Feb 8 Workers on Saturday plugged a broken pipe
that leaked up to 82,000 tons of power plant coal ash into a
North Carolina river, Duke Energy Corp said.
Crews filled part of the stormwater pipe with concrete and
capped it, and the rest of the pipe will be filled with concrete
as well, said Duke, the biggest U.S. electric power provider.
"Plugging the pipe was clearly job one, but we're continuing
our efforts and working closely with all the agencies involved
in this response," Charlie Gates, senior vice president for
power generation operations, said in the statement.
Duke's next step is to keep monitoring water quality, he
The ash release was discovered on Sunday at the power plant
in Eden, North Carolina, which was retired in 2012. The company
said the pipe under a 27-acre (11-hectare) ash pond released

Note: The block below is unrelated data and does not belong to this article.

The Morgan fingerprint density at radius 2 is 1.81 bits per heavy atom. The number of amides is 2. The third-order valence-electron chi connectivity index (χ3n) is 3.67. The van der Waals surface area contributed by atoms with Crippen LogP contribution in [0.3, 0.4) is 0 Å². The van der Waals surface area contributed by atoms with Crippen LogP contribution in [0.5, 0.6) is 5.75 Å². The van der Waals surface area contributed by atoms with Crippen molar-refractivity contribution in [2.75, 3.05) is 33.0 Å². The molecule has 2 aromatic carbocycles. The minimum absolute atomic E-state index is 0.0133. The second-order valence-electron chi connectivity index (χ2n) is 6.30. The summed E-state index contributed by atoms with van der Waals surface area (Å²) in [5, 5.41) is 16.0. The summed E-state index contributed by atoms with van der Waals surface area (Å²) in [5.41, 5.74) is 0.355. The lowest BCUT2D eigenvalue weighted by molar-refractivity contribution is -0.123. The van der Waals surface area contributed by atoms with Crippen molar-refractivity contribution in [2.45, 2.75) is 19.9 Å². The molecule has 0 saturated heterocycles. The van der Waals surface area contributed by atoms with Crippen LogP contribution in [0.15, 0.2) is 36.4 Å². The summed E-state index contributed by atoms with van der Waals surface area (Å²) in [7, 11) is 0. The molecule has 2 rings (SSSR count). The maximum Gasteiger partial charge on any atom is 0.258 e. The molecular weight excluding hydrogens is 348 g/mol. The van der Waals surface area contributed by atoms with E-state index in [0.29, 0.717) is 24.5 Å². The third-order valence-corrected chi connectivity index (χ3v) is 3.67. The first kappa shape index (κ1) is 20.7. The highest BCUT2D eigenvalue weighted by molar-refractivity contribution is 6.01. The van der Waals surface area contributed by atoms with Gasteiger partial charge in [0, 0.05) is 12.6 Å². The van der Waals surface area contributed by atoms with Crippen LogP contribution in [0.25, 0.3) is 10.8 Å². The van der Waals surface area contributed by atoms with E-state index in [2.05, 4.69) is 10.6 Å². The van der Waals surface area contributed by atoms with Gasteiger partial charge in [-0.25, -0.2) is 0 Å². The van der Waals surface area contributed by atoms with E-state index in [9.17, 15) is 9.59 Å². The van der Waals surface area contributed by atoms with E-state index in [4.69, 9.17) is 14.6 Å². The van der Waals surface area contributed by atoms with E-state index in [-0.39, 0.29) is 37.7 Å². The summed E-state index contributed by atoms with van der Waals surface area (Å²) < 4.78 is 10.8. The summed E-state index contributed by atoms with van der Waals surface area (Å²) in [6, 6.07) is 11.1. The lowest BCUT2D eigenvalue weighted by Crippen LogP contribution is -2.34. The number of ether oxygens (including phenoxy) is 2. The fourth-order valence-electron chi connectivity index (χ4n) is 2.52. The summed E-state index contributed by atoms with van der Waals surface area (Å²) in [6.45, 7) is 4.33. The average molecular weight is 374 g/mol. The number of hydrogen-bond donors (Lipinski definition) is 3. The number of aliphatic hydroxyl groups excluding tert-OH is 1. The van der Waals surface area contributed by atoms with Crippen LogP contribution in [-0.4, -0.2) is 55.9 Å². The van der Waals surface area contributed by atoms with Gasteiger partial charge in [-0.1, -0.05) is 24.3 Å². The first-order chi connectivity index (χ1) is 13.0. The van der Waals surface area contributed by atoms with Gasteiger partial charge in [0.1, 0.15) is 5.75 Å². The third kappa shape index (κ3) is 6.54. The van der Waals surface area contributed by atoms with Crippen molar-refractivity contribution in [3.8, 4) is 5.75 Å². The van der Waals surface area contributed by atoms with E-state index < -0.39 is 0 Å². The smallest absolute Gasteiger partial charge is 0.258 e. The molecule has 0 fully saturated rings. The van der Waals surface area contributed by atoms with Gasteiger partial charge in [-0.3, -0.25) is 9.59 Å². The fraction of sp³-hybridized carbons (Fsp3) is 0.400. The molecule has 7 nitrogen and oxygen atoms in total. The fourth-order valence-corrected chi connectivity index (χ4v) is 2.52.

enough coal ash to fill between 20 and 32 Olympic-size swimming
An estimated 24 million to 27 million gallons (91 million to
102 million liters) of ash basin water also reached the river,
Before the pipe was sealed, Duke installed a catch basin and
pumps at its end to reduce outflow to the river. Samples by Duke
and the state Department of Environment and Natural Resources
show that water quality is improving, the company said.
Waterkeeper Alliance, a water advocacy group, said this week
that analysis of Dan River samples showed "extremely high
levels" of arsenic, chromium, iron, lead and other toxic metals
typically found in coal ash.
A Duke Energy spokesman has said tests by the utility and
North Carolina officials indicated no adverse impact on the